“Dual eligibles” are those beneficiaries who are eligible for both Medicare and Medicaid. They are among the sickest and most costly of all cohorts in the United States. To complicate matters, the coordination between Medicare and Medicaid is extremely poor, leading to not only excessive and unwarranted costs, but also extraordinary inconvenience and poor quality of care.
Some of the key features of this population:
- They make up 15% of the Medicaid population, but account for 40% of the costs.
- Hospitalization costs for this population are deemed to be unnecessary almost half of the time, at a cost of $3-4 billion annually.
- The directives for nursing home care and home care are under Medicaid’s auspices, while physician and hospital services are directed by Medicare.
It is clear that in a totally disjointed “system” that now exists for this population, there is an enormous amount of unnecessary and redundant care, much of which could be the target of CareCore’s programs to not only ensure that appropriate care was being delivered, but perhaps more importantly that coordinated care was at the center of the system. Eliminating duplicated high cost imaging studies would almost certainly save money not just from the studies themselves, but more importantly would provide continuum of care data to prevent unnecessary hospitalizations.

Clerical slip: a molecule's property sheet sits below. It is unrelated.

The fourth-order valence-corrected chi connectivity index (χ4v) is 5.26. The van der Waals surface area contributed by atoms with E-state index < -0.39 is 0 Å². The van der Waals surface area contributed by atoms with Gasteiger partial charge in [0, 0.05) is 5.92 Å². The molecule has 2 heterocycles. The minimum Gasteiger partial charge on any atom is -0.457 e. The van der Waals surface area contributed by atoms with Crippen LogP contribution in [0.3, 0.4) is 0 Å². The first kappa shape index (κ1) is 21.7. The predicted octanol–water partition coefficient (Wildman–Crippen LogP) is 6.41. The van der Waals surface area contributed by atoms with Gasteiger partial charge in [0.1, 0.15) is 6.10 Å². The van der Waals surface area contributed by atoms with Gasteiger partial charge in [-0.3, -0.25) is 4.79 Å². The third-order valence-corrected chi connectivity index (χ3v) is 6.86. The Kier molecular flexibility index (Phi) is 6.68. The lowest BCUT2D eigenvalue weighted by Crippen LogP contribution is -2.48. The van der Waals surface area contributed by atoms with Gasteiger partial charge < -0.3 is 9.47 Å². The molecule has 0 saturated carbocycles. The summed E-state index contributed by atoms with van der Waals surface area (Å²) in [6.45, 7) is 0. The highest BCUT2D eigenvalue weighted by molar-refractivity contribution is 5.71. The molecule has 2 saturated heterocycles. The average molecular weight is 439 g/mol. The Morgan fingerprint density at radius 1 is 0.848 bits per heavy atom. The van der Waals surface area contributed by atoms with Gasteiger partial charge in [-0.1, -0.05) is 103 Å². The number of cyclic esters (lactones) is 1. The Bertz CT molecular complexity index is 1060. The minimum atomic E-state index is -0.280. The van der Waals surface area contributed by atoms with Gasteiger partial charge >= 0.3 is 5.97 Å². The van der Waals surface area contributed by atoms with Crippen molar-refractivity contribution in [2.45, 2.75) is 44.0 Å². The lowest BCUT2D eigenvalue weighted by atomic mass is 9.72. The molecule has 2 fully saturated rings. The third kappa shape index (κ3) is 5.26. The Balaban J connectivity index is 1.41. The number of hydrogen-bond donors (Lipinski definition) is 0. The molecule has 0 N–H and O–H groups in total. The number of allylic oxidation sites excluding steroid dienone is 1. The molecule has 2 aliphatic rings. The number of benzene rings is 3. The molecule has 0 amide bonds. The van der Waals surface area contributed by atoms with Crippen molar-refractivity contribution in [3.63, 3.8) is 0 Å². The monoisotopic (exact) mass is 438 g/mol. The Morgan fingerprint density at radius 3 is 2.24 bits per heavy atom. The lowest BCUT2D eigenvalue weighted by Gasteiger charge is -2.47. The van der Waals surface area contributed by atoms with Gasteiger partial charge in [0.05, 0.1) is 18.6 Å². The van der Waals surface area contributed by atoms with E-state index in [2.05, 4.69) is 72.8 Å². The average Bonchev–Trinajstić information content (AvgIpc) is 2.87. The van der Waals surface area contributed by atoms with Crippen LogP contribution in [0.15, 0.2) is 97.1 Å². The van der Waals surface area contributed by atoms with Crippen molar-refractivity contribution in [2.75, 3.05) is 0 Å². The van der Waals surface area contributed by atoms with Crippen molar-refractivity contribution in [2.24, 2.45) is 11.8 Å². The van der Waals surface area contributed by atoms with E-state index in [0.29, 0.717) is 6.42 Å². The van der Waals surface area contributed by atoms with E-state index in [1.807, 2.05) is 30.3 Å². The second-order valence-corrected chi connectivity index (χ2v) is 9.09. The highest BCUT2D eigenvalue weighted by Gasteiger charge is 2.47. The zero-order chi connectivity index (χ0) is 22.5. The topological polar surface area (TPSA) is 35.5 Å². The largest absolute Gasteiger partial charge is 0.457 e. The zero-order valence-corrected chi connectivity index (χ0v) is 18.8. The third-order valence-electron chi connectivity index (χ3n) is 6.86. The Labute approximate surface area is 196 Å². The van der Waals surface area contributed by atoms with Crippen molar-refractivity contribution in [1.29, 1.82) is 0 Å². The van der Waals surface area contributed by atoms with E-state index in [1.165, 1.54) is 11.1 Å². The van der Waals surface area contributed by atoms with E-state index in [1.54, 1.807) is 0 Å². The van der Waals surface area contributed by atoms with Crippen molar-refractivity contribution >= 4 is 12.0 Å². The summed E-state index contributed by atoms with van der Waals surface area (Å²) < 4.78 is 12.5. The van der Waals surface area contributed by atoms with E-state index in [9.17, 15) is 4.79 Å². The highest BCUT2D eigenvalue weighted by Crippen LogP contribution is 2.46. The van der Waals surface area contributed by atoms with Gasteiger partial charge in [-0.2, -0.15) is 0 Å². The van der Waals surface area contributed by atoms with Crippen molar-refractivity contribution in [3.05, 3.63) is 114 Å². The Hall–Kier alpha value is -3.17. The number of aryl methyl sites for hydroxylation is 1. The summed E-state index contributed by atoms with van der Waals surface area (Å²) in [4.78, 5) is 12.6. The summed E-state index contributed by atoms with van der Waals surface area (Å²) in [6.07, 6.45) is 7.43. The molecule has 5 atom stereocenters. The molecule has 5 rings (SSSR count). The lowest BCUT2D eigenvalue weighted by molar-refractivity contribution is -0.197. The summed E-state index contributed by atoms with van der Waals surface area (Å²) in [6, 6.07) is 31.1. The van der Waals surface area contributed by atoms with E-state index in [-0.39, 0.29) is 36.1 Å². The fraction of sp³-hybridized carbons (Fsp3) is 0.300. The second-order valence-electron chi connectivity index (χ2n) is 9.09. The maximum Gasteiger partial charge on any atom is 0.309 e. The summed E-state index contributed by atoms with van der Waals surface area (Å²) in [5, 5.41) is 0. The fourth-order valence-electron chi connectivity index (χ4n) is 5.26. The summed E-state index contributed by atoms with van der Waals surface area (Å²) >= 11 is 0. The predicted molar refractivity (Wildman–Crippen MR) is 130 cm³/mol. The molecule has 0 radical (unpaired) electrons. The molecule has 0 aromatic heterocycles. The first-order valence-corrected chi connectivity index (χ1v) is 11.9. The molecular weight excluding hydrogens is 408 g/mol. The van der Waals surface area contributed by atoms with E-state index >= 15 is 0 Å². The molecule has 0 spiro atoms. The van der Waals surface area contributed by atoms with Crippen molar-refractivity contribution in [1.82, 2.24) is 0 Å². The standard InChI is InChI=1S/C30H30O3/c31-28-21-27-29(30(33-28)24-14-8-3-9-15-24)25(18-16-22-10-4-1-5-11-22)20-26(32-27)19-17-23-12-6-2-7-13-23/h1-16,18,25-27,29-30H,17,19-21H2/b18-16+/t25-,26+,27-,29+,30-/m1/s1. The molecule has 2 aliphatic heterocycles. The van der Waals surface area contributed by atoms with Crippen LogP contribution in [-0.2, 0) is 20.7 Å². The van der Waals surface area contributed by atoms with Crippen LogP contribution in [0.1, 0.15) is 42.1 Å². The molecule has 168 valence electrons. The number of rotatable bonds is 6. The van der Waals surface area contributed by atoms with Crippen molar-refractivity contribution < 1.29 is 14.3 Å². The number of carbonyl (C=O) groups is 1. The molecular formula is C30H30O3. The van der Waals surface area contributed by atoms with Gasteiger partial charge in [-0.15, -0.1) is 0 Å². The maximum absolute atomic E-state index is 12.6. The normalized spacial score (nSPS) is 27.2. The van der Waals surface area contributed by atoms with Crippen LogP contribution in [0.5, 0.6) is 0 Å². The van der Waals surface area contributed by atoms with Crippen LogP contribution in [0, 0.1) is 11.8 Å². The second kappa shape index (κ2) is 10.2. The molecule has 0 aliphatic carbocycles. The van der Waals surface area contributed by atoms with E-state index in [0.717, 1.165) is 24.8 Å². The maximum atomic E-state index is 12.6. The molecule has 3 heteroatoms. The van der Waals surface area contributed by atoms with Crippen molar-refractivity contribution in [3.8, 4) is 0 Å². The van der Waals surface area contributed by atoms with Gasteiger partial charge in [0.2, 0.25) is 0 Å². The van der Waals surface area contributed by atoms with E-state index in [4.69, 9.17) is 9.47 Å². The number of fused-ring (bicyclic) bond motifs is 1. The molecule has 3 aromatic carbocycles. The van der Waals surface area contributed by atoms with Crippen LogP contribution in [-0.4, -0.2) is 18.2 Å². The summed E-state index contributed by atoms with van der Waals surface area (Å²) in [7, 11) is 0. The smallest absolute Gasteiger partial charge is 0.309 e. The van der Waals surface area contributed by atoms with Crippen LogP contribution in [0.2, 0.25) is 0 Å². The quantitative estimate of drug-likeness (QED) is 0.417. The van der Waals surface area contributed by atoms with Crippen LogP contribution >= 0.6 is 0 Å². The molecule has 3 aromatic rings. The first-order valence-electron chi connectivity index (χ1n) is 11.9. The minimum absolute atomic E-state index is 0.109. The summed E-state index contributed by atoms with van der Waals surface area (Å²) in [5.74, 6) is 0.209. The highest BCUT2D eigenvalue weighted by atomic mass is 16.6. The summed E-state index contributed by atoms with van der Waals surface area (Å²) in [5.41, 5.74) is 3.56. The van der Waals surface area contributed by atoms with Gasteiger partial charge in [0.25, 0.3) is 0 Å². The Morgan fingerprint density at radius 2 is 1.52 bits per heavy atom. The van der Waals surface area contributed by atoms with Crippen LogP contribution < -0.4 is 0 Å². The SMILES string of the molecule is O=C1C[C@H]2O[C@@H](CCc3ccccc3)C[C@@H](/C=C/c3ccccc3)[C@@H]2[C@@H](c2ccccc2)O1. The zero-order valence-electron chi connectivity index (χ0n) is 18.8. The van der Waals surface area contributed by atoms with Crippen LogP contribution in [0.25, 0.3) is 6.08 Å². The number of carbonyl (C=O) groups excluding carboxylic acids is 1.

The Affordable Care Act has a provision to create an office dedicated to coordinate the care and reimbursement of care for “dual eligibles” and there are a number of demonstration programs in place in several states that aim to improve coordination of care for these beneficiaries.
Is another government “office” going to solve the problems with the cost and utilization?